How brain learns and encodes new skills

April 14th, 2011 - 2:10 pm ICT by ANI  

Washington, April 14 (ANI): UT Dallas researchers have found that brain nerve stimulation accelerates learning in laboratory tests.

The breakthrough may aid treatment of learning impairments, strokes, tinnitus and chronic pain.

Another major finding of the study involves the positive changes detected after stimulation and learning were complete.

Researchers monitoring brain activity in rats found that brain responses eventually returned to their pre-stimulation state, but the animals could still perform the learned task.

These findings have allowed researchers to better understand how the brain learns and encodes new skills.

Amanda Reed, who wrote the article with colleagues from The University of Texas at Dallas’ School of Behavioral and Brain Sciences used brain stimulation to release neurotransmitters that caused the brain to increase its response to a small set of tones.

The team found that this increase allowed rats to learn to perform a task using these tones more quickly than animals that had not received stimulation.

The finding provides the first direct evidence that a larger brain response can aid learning.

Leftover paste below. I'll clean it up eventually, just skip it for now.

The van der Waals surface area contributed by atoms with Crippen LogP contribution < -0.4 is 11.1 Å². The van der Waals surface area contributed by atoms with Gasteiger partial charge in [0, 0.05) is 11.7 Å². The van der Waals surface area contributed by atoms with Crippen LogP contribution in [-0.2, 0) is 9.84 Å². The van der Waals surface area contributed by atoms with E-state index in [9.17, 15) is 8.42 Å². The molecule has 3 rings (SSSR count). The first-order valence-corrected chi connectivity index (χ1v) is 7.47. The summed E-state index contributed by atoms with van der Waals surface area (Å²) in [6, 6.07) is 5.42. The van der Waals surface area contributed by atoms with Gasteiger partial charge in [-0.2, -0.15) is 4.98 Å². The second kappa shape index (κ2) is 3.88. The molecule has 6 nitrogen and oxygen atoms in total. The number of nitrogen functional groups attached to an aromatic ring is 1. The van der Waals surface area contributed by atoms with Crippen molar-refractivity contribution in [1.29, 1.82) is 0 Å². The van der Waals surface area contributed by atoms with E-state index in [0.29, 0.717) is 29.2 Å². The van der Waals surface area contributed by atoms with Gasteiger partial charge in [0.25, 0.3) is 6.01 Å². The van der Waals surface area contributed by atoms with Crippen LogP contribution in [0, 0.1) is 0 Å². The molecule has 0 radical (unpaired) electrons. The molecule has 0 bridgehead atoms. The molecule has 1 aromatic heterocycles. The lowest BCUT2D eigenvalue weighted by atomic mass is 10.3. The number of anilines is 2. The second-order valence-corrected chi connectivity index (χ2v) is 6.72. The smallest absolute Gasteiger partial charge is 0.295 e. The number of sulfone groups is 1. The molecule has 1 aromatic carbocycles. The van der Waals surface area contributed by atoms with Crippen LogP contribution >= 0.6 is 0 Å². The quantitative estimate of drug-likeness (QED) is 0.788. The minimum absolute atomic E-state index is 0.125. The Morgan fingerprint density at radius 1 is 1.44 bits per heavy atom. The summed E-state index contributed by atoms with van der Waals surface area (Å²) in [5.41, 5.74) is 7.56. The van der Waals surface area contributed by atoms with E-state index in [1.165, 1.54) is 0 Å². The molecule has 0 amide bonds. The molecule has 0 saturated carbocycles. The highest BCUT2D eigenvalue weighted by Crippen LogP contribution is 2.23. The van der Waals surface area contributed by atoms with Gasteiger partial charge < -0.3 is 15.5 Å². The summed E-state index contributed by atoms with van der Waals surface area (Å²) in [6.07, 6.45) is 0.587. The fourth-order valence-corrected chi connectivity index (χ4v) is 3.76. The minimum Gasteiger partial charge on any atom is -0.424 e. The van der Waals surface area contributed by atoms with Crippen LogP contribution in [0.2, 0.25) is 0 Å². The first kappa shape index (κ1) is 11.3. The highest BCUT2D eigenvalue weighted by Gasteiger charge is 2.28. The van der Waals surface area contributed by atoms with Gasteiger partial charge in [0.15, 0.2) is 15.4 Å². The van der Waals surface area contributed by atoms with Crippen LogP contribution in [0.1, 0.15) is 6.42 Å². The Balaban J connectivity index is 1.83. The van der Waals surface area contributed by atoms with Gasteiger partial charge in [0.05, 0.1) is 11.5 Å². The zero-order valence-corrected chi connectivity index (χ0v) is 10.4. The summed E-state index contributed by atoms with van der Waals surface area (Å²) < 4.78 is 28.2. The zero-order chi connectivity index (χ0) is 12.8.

The researchers examined the laboratory animals’ brains again after the rats had practiced their learned task for a few weeks.

The brains appeared to have returned to normal, even though the animals had not forgotten how to perform the task they had learned.

This means that, although large changes in the brain were helpful for initial learning, those changes did not have to be permanent, wrote Reed.

“We think that this process of expanding the brain responses during learning and then contracting them back down after learning is complete may help animals and people to be able to perform many different tasks with a high level of skill,” she said.

“So for example, this may explain why people can learn a new skill like painting or playing the piano without sacrificing their ability to tie their shoes or type on a computer,” added Reed.

The study is detailed in the issue of Neuron. (ANI)

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